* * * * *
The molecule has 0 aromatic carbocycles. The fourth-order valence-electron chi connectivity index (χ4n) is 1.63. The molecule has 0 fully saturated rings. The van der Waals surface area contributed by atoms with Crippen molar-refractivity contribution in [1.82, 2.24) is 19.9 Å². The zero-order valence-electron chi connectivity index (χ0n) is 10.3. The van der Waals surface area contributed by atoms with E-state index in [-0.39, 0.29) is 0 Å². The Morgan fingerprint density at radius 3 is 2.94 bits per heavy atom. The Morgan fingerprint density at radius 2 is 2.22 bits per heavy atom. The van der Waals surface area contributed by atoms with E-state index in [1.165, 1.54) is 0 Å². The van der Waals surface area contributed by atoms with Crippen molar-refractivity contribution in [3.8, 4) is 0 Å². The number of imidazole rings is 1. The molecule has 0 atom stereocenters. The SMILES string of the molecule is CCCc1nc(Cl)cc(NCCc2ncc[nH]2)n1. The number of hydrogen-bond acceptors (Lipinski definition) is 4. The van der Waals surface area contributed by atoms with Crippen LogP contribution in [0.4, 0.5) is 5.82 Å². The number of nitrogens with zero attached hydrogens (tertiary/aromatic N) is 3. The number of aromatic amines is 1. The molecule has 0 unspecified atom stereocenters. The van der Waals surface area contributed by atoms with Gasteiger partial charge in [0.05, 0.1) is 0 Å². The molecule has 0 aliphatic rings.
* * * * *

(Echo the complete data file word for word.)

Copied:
The molecule has 0 aromatic carbocycles. The fourth-order valence-electron chi connectivity index (χ4n) is 1.63. The molecule has 0 fully saturated rings. The van der Waals surface area contributed by atoms with Crippen molar-refractivity contribution in [1.82, 2.24) is 19.9 Å². The zero-order valence-electron chi connectivity index (χ0n) is 10.3. The van der Waals surface area contributed by atoms with E-state index in [-0.39, 0.29) is 0 Å². The Morgan fingerprint density at radius 3 is 2.94 bits per heavy atom. The Morgan fingerprint density at radius 2 is 2.22 bits per heavy atom. The van der Waals surface area contributed by atoms with E-state index in [1.165, 1.54) is 0 Å². The van der Waals surface area contributed by atoms with Crippen molar-refractivity contribution in [3.8, 4) is 0 Å². The number of imidazole rings is 1. The molecule has 0 atom stereocenters. The SMILES string of the molecule is CCCc1nc(Cl)cc(NCCc2ncc[nH]2)n1. The number of hydrogen-bond acceptors (Lipinski definition) is 4. The van der Waals surface area contributed by atoms with Crippen LogP contribution in [0.4, 0.5) is 5.82 Å². The number of nitrogens with zero attached hydrogens (tertiary/aromatic N) is 3. The number of aromatic amines is 1. The molecule has 0 unspecified atom stereocenters. The van der Waals surface area contributed by atoms with Gasteiger partial charge in [0.05, 0.1) is 0 Å². The molecule has 0 aliphatic rings.